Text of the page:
Re: Lev Manovic // Brain Scan Modularity

Posted by W. Logan Fry | Mon Nov 28th 2005 3:35 p.m.

In his post: “We Have Never Been Modular,” Lev Manovich notes:

“Modularity has been the key principle of modern mass production. Mass
production is possible because of the standardization of parts and how they
fit with each other - i.e. modularity.”

Then, after discussing the slower application of modularity to cultural products, he continues:

“Enter the computer. In The Language of New Media I named modularity as one
of the principles of computerized media. If before modularity principle was
applied to the packaging of cultural goods and raw media (photo stock, blank
videotapes, etc.), computerization modularizes culture on a structural
level. Images are broken into pixels; graphic designs, film and video are
broken into layers. Hypertext modularises text. Markup languages such as
HTML and media formats such as QuickTime and MPEG-7 modularise multimedia
documents in general. We can talk about what this modularisation already did
to culture - think of World Wide Web as just one example - but this is a
whole new conversation.“

The “brain scan movies” are an effort to modularize a scientific/medical image sequence into the format of a the video, repeating it, breaking it up, remixing with the audio tracks of collaborators heretofore unknown to me, creating new loops, and achieving new forms.

Strangely, the process itself becomes an aspect of mass production, since once created, each movie it is accessible to the world via the web, and each time it is downloaded, it becomes an object of that mass production. The cyberdeck on which the movie is viewed, downloaded and duplicated becomes a remote engine of mass production.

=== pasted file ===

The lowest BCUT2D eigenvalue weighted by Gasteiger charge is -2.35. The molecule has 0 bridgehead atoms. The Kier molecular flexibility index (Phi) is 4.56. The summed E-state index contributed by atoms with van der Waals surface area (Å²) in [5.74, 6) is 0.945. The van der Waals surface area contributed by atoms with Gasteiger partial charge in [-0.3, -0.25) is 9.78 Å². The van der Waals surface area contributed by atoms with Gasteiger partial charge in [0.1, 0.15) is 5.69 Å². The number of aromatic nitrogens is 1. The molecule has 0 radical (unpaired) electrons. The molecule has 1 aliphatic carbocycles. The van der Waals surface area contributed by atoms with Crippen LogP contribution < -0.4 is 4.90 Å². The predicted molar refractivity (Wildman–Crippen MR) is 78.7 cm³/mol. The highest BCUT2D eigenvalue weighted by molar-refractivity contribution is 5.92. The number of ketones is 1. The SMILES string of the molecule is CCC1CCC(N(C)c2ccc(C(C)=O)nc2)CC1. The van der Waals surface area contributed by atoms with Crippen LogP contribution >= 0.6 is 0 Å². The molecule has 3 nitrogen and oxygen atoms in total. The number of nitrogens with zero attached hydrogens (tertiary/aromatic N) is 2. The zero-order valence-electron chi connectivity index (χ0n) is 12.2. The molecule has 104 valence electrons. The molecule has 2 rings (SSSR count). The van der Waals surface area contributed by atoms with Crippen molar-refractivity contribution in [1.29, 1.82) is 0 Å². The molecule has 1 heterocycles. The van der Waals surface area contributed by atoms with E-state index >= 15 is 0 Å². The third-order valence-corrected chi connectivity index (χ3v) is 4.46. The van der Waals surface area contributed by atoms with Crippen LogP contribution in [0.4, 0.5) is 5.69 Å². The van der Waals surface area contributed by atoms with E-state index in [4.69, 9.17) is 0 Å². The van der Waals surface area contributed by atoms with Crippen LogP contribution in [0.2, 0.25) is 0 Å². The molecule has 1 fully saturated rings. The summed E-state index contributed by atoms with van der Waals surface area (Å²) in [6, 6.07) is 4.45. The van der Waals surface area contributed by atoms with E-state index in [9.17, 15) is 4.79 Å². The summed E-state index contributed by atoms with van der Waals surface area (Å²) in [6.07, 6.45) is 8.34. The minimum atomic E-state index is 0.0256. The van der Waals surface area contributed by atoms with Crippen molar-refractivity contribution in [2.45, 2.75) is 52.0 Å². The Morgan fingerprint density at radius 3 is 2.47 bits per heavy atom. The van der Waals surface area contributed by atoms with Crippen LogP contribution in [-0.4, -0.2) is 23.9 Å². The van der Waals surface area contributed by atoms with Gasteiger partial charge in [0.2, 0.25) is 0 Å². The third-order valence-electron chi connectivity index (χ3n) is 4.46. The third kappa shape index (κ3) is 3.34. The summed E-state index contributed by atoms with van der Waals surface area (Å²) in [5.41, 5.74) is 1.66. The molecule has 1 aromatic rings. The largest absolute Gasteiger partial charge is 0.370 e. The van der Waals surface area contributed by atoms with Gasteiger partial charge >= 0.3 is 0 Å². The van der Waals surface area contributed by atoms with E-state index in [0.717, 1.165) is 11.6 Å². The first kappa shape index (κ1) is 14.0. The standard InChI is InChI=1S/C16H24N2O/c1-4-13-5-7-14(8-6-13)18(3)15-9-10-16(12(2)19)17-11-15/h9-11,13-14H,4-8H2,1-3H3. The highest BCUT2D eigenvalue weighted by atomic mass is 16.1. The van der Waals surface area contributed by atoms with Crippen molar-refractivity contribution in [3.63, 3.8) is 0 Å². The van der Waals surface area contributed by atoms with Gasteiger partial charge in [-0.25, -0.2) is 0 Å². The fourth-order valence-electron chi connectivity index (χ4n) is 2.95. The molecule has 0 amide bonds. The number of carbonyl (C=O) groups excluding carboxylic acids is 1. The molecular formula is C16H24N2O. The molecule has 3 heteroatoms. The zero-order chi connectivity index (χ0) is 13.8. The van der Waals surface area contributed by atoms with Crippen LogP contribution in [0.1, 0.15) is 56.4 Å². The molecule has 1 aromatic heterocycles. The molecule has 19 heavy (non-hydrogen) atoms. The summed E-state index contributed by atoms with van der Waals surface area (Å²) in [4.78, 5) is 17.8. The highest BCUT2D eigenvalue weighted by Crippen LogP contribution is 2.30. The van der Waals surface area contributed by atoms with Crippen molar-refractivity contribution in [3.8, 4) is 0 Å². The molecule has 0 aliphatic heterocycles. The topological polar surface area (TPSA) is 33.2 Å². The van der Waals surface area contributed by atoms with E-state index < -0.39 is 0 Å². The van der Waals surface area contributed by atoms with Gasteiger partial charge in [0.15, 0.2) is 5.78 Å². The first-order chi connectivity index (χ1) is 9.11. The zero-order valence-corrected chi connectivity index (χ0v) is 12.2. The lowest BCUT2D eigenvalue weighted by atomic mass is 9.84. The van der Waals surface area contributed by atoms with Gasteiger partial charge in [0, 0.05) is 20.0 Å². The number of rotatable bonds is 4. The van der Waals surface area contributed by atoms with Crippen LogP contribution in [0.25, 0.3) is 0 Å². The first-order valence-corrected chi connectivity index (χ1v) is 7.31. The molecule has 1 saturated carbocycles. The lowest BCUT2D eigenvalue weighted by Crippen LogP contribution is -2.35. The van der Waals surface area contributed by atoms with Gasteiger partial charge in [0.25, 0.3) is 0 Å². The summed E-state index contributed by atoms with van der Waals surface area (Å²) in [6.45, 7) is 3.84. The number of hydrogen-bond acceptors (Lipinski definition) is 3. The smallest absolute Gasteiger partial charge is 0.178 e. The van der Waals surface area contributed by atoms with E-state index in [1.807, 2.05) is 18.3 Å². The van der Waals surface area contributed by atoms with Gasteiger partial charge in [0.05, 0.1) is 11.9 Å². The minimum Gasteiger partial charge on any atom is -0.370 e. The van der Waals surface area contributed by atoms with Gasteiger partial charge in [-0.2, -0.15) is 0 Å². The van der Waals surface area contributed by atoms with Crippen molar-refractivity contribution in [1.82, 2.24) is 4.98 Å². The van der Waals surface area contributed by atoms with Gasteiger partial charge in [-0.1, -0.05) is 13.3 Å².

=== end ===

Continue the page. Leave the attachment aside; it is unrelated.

Some day we will do the same with dinnerware, clothing, pharmaceuticals and eyeglasses; received in the little boxes of a William Gibson novel. And now,

CALL FOR SOUND

Artists and musicians are invited to contribute tracks to the "Brain Scan Movies". Please provide one track; your name and name of track; a short description of track; and a short paragraph about yourself. Please submit in your own language and English.

Please try to match tempo of movie.

If track is longer than 60 to 90 seconds, extracts may be taken. The product for Internet will be in QuickTime movie format. It is understood that the track may be mixed (sequenced) with other tracks on a DVD or similar media. Any resulting DVD may be submitted to exhibitions, and other cultural events; but not for sale without further permission.

Please include the following certification: "I hereby certify that I am the creator of the track submitted herewith; that I have retained copyright ownership of the track submitted; and that use and publication of the track for the purposes herein will not be in violation of the copyright or other intellectual property rights of any third party."

Send by e-mail attachment to: curator@dmoma.org. Use the phrase "Brain Scan Movies" in the title line.

DMOMA reserves right to use/ or not use/ submissions. Please write if you have further questions.
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